“I--,” I said hesitantly, fearing the pride that rushed through his blood, “I see that you cannot afford loss again. Please do think upon this; for he is all that you have. None of us handle loneliness well, and I would not wish it upon you. You have suffered much, and perhaps that is enough.”
“It shall never be enough, My Lord,” his eyes were haunted, “It shall never be enough.”
I made a hasty murmuring of leavetaking and fled the room, frightened by what I had seen in his grey eyes. I knew then that his end would not be swift, that he would not fall in battle honourably, that he would be consumed by the fire that burned him from within.
“Oropher,” Galadriel’s voice was concerned, “Did you quarrel with him?”
“No,” I said frankly, “I find myself thinking that his request has merits. We shall share the caves for the winter. He will hold his warriors under a tight rein. And we can keep our people safe.”
“I will tell him then,” she smiled warmly, “I told him that you would choose wisely.”
“There was not much of a choice,” I sighed, then remembered the shivering frame of a fallen prince in a cramped room, “Provide your cousins better quarters, Galadriel.”
“Our house may be fallen,” she answered in a brittle tone, “But we seek neither pity nor charity.”
“Those of your house have never found what they seek,” I said simply, “Pity and charity may be all that remains.”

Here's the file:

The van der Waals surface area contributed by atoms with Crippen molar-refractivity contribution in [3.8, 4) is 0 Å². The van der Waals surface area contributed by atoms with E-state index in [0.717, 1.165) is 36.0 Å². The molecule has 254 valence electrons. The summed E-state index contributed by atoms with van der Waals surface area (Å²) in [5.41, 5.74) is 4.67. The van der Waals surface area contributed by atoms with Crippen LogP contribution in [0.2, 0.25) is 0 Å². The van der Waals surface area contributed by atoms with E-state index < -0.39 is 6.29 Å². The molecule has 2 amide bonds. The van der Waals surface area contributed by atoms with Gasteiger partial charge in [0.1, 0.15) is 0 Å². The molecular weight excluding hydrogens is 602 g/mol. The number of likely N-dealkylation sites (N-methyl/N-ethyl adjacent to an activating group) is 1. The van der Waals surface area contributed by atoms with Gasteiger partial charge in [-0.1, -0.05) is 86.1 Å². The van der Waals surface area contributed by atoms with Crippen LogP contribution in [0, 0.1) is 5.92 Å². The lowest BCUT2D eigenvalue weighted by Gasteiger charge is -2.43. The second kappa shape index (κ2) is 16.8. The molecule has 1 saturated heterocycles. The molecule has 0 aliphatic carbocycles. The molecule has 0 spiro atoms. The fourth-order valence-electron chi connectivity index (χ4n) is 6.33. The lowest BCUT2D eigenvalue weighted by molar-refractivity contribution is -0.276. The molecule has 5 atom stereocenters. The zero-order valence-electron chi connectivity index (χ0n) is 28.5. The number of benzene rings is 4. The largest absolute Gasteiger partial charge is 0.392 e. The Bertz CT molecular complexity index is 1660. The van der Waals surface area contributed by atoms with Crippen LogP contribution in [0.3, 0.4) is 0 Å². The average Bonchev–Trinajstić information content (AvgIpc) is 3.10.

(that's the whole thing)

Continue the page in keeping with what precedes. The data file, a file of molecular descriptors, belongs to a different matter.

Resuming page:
“I wish it were not true,” she whispered before leaving me.
They stayed under the caves that winter. And then they ventured to Cirdan’s after the snow melted. I moved to Sirion. Galadriel accompanied me. Neither of us spoke of these happenings to Celeborn.
I never saw Maedhros or Maglor again. But I heard of their choices.
They had spurned pity. Then why was it that they inspired pity the most in the heart of elvendom?
A part of me wistfully clings to the hope that I might see the remarkable grey eyes again at the breaking of the worlds. Perhaps then, they might shine in peace and happiness.
This is a work of fan fiction, written because the author has an abiding love for the works of J R R Tolkien. The characters, settings, places, and languages used in this work are the property of the Tolkien Estate, Tolkien Enterprises, and possibly New Line Cinema, except for certain original characters who belong to the author of the said work. The author will not receive any money or other remuneration for presenting the work on this archive site. The work is the intellectual property of the author, is available solely for the enjoyment of Henneth Annûn Story Archive readers, and may not be copied or redistributed by any means without the explicit written consent of the author.